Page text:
By Lynette Holloway
But is the steady drumbeat of support and endorsements from African-American celebrities, activists, lawmakers, and the parents of fallen unarmed Black men is beginning to look, well, like political pandering?
For months, she has marched out supporters, including Star Jones, former co-host of The View; Ben Crump, president of the National Bar Association and the civil rights attorney who represented the families of slain Black teens Trayvon Martin and Michael Brown; Gwen Carr, the mother of Eric Garner, and Trayvon Martin’s mother, Sybrina Fulton.
The drone has reached a pitch as the 2016 presidential election season kicks into high gear and after rival Vermont Sen. Bernie Sanders won the New Hampshire primaries, where Clinton has enjoyed political support in the past.
Even Sanders is looking to shore up his support among Black voters as the race moves to South Carolina next week, and where African-Americans play a big role in the primaries. Fresh off his Tuesday victory in New Hampshire, Sanders rolled into Harlem, which was one-time considered the Black mecca, to meet with the Rev. Al Sharpton.
God knows both of them need the votes, especially if they’re trying to borrow a page from President Barack Obama’s playbook in both elections. In 2012, Black women voted at a higher rate than any other group—across gender, race, and ethnicity–and played a large part, along with other women of color, in Obama’s re-election.
In 2008, when Clinton was widely expected to win the Black vote because of her husband’s political legacy, women-of-color showed up at the polls in historically high numbers and voted Democratic, electing Obama to the White House for the first time.
This time, Clinton’s campaign is working hard to ensure that those votes do not slip away again. But scholars like Michelle Alexander question whether she deserves the Black vote in the first place.
In a scorching piece in The Nation Tuesday, Alexander denounced Clinton for supporting policies enacted by President Bill Clinton, including the crime bill and welfare reform, which have “decimated Black America.”
From The Nation:
Bill Clinton presided over the largest increase in federal and state prison inmates of any president in American history. Clinton did not declare the War on Crime or the War on Drugs—those wars were declared before Reagan was elected and long before crack hit the streets—but he escalated it beyond what many conservatives had imagined possible. He supported the 100-to-1 sentencing disparity for crack versus powder cocaine, which produced staggering racial injustice in sentencing and boosted funding for drug-law enforcement.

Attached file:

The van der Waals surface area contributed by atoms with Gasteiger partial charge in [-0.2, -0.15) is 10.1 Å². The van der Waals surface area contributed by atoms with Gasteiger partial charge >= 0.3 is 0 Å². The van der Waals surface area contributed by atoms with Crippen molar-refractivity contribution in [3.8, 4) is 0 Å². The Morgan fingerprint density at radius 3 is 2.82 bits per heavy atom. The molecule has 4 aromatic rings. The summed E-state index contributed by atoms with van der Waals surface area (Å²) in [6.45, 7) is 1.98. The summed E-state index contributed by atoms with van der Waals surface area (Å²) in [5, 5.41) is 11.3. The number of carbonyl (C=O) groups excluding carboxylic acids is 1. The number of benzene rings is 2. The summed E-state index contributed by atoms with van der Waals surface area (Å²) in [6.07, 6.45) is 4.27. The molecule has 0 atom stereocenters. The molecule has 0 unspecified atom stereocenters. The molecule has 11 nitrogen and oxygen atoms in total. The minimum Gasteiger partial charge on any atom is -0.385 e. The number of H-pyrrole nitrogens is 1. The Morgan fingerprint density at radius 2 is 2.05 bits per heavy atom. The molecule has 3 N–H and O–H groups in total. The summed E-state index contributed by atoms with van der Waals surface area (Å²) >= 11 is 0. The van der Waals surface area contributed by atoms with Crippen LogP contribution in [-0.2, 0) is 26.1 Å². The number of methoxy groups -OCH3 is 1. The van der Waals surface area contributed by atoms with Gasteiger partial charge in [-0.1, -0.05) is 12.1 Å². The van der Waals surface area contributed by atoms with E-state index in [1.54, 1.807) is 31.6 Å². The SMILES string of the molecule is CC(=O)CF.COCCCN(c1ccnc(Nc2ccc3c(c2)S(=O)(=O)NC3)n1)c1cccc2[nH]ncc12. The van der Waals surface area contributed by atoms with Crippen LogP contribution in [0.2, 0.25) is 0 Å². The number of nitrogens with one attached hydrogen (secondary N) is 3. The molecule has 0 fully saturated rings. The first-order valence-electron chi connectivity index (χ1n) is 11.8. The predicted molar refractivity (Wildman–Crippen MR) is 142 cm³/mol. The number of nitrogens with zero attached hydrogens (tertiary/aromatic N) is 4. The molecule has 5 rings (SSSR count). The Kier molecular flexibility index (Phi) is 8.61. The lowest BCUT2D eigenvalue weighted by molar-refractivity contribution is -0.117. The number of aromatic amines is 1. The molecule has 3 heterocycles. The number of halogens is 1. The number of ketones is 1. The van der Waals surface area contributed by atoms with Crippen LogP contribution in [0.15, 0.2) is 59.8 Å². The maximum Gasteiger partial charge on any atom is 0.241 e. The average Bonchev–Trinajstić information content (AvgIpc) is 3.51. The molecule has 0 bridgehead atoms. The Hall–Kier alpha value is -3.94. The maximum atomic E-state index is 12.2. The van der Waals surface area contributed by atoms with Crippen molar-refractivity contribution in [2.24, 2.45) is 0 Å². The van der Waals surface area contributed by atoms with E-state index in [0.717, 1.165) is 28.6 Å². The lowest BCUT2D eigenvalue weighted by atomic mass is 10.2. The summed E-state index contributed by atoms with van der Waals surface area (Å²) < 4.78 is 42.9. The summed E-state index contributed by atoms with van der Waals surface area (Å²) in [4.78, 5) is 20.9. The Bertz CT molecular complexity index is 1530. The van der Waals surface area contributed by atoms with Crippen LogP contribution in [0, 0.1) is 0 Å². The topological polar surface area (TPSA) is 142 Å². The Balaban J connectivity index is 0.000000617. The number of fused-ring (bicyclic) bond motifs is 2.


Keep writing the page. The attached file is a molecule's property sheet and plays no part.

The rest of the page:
When Clinton left office in 2001, the United States had the highest rate of incarceration in the world. Human Rights Watch reported that in seven states, African Americans constituted 80 to 90 percent of all drug offenders sent to prison, even though they were no more likely than whites to use or sell illegal drugs. Prison admissions for drug offenses reached a level in 2000 for African Americans more than 26 times the level in 1983. All of the presidents since 1980 have contributed to mass incarceration, but as Equal Justice Initiative founder Bryan Stevenson recently observed, “President Clinton’s tenure was the worst.”
To make matters worse, the federal safety net for poor families was torn to shreds by the Clinton administration in its effort to “end welfare as we know it.” In his 1996 State of the Union address, given during his re-election campaign, Clinton declared that “the era of big government is over” and immediately sought to prove it by dismantling the federal welfare system known as Aid to Families With Dependent Children (AFDC). The welfare-reform legislation that he signed—which Hillary Clinton ardently supported then and characterized as a success as recently as 2008—replaced the federal safety net with a block grant to the states, imposed a five-year lifetime limit on welfare assistance, added work requirements, barred undocumented immigrants from licensed professions, and slashed overall public welfare funding by $54 billion (some was later restored).
Aside from serious policy issues associated with President Clinton that Alexander highlights in The Nation, Clinton’s campaign has stumbled as it tries to help the candidate relate to people of color and millennial voters. Below are some examples:
The candidate got dragged on social media over the holiday when staff changed her Twitter logo into what appeared to be kinara, the candle holder used by Kwanzaa celebrators. The reaction was like, um, nope!